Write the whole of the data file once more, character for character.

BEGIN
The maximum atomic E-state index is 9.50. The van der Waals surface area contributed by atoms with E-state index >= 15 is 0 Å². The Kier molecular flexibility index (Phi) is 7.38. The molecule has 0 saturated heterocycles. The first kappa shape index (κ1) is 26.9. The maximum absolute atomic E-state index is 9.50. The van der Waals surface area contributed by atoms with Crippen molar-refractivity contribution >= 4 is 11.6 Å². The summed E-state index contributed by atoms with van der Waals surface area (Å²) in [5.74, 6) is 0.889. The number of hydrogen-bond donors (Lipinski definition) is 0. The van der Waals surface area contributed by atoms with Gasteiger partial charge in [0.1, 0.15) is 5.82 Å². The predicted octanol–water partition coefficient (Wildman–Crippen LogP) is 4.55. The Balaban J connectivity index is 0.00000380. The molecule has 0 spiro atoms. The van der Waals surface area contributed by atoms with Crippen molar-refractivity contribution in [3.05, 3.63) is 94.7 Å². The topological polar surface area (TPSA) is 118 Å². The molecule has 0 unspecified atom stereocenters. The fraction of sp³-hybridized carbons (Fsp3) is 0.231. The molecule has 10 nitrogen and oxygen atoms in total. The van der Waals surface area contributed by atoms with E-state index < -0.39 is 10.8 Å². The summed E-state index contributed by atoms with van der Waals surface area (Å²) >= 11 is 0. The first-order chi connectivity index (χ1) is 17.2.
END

The maximum atomic E-state index is 9.50. The van der Waals surface area contributed by atoms with E-state index >= 15 is 0 Å². The Kier molecular flexibility index (Phi) is 7.38. The molecule has 0 saturated heterocycles. The first kappa shape index (κ1) is 26.9. The maximum absolute atomic E-state index is 9.50. The van der Waals surface area contributed by atoms with Crippen molar-refractivity contribution >= 4 is 11.6 Å². The summed E-state index contributed by atoms with van der Waals surface area (Å²) in [5.74, 6) is 0.889. The number of hydrogen-bond donors (Lipinski definition) is 0. The van der Waals surface area contributed by atoms with Gasteiger partial charge in [0.1, 0.15) is 5.82 Å². The predicted octanol–water partition coefficient (Wildman–Crippen LogP) is 4.55. The Balaban J connectivity index is 0.00000380. The molecule has 0 spiro atoms. The van der Waals surface area contributed by atoms with Crippen molar-refractivity contribution in [3.05, 3.63) is 94.7 Å². The topological polar surface area (TPSA) is 118 Å². The molecule has 0 unspecified atom stereocenters. The fraction of sp³-hybridized carbons (Fsp3) is 0.231. The molecule has 10 nitrogen and oxygen atoms in total. The van der Waals surface area contributed by atoms with E-state index < -0.39 is 10.8 Å². The summed E-state index contributed by atoms with van der Waals surface area (Å²) >= 11 is 0. The first-order chi connectivity index (χ1) is 17.2.